Friday, 27 November 2009

In memory of the Little Washer.

On arrival: The now-bedroom caravan, the rear end of. Parked up by the Pig / Chicken Hut now the Hutto 'office'. In the doorway Hubs's generator. To the fore of that, a petite green stool used for sitting my posterior on. To the left of the stool, water bottles. Centre is a once upon a time wine making container, again being used as a water container. Beside that lies the black plastic thermal shower bags. Two.

And gracing the entire photo is the blue washing machine, the Little Washer. It is a twin tub. You put the clothes in one side, the machine gives them a swirl. You then take the clothes out of that side, putting them into the spin dryer side, not forgetting to put the water outlet pipe into the wine making container so that the outgoing water from the spinner can be recycled back into the washing water, the heat of which has been provided by water from a kettle, and some more water (lukewarm) from the thermal shower bags.

The electricity to run the whole operation came from the generator. It was noisy and coughed up a fairly large quantity of fumes. Not to worry, at least we had electricity. That was before we had mains supply. When we did, the generator was retired from ops and I graduated to an extension lead.

It is surprising how much washing can get done in this way, even though the constant recycling of the washing water as the pile of clothes is worked through turns the colour of the water not far of black.

At the end of the washing, that water is finally emptied out, and fresh water put into the washing machine, carried to the machine by the water containers. This was before we graduated to a hosepipe.

Then the whole procedure of washing starts over again for the rinsing of the clothes, only this time clean water is used to top up the machine as the rinsed clothes are removed and put into the spinner. Hence the stool for my botty. It is a long process. But, heyho, we are camping, and at least we can have clean clothes. And surprisingly enough, the clothes do come out clean.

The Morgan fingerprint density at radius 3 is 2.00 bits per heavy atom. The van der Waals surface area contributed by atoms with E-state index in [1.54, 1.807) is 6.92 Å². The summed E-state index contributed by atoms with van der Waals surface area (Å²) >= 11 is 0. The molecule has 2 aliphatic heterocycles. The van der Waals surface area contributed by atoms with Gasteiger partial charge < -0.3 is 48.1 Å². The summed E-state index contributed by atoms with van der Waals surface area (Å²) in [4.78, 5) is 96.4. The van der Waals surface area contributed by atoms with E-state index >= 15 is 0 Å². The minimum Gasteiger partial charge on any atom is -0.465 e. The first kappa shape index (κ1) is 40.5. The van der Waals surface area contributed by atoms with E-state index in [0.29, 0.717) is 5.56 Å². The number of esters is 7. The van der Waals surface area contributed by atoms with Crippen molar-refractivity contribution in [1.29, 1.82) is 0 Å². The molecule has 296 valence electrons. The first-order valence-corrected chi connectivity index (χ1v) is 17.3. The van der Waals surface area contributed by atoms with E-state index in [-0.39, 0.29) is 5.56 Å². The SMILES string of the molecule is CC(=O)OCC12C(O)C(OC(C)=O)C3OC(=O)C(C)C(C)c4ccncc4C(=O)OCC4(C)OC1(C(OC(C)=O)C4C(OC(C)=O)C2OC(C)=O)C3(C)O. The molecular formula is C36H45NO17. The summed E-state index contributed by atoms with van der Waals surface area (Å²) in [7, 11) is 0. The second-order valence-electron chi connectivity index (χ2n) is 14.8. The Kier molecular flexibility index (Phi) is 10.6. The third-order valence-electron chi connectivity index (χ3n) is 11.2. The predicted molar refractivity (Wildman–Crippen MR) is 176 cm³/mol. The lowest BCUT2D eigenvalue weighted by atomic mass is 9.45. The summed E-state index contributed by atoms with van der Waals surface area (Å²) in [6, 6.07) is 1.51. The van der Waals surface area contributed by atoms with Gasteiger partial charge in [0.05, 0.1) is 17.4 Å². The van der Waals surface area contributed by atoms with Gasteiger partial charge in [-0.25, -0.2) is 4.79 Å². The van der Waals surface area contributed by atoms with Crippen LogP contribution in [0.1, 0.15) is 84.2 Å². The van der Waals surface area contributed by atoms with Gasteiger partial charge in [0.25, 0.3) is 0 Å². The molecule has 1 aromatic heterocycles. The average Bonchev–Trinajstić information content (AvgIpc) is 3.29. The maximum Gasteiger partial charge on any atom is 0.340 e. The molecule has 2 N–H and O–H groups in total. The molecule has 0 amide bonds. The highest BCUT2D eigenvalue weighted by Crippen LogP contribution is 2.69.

People visited during one of the washing ops. When the Little Washer was in its second home, which was the gazebo. Down her jaw dropped as she surveyed the machine. Quite frankly she was shocked, herself being only forty and conditioned to automatic washing machines. This twin tub thingy was too primitive for her to comprehend, so she kindly donated her old top loader. Wow! I had become upgraded!

This is the 'before' photo, when the gazebo was pristine. It didn't stay that way for long. One blast of a summer storm made us realise that it was really a 'in-waiting' kite. Thereafter it became covered in big green tarpaulins anchored down with loads of rocks.

Which worked for five months until this happened. A big tempest blew in and squashed it flat. It was either that, or letting it take flight. We said it couldn't do that, so it sank down in a heap instead, helped along in the sinking by an almight blast of the fiercest wind. (The bedroom caravan had now been moved to the other side of the courtyard).

But beneath the tarps the Little Washer was safe, which was just as well because the front loader died a couple of months later, and back into ops the twin tub came. As you can see, I had now graduated to a proper washing basket, proper buckets and bowls, with the electrics running off the main supply but via the kitchen caravan (which replaced the gazebo). Out of view is a hosepipe.

And then a bit of a weeny problem started. "Ouch!" I said. "What happened there!" And "Ouch!" again as I pushed some clothes into the washing water. It felt like pin pricks. Not hurtful pin pricks. Just prods really. But surprising nevertheless.

I was being electrically shocked by the Little Washer.